From Animation to Live-Action: Reconstructing Maleficent
With respect to the Walt Disney Pictures repertoire of the past few years, there has been a considerable increase in cinematographic adaptations from animation to live-action. We can identify different types of adaptations, from narrative modifications, extensions of the story, to the remakes of first versions. Contextualizing these sorts of transformation in the animation universe, we propose to study the modifications of the character Maleficent from two of the studio’s movies: the animated film Sleeping beauty (1959) and its recent live-action film version Maleficent (2014). Starting with the aesthetic and narrative modifications of the most recent film compared to the earlier one, our aim is to observe how the deconstruction of the villain occurs between one movie and another. In the animation, Maleficent appears as merely a supporting character, an evil person presenting a counterpoint to the main heroine. In contrast, in the live-action movie, Maleficent becomes the main character and a back-story is provided to justify her assuming protagonism. Consequently, we need to understand what social and commercial forces are at work to change totally the understanding of the story. It is shown that these adjustments have happened because of the changes in the social roles of women and in the cinematographic and aesthetic choices now available to animation and live-action.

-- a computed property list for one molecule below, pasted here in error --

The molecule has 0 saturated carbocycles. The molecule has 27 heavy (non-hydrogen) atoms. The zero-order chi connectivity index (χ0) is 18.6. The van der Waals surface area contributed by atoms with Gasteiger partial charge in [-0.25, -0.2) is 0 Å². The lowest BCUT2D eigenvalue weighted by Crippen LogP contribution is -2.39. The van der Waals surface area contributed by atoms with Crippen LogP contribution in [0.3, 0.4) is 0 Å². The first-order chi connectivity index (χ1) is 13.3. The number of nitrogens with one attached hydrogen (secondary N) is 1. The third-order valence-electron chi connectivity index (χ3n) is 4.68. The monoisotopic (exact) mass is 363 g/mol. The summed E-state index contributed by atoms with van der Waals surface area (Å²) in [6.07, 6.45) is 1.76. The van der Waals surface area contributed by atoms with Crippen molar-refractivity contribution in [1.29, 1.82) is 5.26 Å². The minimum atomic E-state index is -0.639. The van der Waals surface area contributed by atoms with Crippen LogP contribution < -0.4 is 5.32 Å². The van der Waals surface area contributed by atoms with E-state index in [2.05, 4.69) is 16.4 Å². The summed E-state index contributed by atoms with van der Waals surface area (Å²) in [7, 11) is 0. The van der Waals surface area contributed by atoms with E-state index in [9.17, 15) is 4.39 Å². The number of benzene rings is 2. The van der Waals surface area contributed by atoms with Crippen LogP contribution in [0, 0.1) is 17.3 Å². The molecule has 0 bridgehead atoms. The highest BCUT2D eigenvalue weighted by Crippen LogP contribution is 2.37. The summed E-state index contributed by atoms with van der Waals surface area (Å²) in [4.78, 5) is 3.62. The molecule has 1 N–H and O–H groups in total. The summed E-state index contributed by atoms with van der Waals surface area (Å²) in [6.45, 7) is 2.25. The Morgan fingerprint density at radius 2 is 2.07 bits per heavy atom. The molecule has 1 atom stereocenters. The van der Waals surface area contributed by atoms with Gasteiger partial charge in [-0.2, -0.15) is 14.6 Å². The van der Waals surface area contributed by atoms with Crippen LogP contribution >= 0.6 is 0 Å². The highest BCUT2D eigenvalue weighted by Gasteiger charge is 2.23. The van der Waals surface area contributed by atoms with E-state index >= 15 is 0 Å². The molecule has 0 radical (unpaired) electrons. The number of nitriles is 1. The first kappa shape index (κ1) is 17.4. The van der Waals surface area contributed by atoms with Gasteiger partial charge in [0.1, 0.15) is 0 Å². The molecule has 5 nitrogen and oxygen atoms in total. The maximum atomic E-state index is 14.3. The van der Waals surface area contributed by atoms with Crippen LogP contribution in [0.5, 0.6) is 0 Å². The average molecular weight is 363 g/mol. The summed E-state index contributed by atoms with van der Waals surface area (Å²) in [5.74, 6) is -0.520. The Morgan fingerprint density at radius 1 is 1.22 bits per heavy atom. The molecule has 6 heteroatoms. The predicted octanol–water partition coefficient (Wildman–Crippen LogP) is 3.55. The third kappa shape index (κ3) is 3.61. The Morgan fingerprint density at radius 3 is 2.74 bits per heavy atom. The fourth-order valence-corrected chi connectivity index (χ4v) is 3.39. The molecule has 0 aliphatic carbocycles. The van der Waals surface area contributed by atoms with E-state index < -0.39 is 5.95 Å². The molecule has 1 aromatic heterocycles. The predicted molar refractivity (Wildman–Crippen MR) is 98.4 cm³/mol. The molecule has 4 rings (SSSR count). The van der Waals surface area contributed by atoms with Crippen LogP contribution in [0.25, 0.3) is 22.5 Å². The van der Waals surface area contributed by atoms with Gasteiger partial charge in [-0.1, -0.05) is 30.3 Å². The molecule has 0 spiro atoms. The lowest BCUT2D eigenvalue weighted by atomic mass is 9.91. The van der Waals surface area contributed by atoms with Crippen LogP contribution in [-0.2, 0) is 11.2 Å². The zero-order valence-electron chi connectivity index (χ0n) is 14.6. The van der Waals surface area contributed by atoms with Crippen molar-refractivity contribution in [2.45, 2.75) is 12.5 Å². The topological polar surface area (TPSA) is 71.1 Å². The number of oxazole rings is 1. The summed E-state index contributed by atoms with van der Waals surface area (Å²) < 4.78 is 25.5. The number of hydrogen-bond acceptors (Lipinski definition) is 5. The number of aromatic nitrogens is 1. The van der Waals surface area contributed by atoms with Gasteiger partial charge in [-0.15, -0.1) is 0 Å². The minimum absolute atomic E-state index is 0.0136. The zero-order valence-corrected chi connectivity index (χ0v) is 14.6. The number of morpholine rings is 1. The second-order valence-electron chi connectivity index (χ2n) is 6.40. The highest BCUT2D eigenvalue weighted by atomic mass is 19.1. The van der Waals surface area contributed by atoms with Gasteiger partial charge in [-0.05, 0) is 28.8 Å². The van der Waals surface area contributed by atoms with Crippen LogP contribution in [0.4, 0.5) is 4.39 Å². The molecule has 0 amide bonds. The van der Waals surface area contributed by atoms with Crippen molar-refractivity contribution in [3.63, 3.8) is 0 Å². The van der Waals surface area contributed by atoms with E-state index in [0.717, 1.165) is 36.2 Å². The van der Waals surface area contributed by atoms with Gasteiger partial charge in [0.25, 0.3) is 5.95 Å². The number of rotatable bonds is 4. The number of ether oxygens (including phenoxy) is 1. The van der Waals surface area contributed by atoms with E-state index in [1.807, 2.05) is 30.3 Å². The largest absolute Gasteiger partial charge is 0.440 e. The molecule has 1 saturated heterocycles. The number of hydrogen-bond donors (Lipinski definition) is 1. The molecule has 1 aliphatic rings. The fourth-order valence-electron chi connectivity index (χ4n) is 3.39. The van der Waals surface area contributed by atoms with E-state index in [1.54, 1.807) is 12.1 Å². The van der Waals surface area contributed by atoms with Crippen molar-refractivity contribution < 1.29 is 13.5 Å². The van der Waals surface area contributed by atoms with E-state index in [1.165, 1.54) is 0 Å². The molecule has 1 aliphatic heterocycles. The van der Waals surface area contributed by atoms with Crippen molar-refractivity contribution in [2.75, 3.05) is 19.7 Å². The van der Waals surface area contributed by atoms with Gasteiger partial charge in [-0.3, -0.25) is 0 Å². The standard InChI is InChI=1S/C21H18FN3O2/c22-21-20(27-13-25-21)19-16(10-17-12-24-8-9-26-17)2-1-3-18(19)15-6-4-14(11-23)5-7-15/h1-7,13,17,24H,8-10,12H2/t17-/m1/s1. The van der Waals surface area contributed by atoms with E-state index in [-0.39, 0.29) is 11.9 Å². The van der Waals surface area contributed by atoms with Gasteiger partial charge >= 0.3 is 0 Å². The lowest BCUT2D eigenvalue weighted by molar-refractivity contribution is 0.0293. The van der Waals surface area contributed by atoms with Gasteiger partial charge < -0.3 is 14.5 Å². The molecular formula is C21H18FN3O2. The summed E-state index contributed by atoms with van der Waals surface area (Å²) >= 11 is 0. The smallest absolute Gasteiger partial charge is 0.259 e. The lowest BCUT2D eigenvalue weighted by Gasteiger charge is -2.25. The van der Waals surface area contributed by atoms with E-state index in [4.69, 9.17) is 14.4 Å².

KeywordsDisney Animation Live-action Transformation Remediation Feminism
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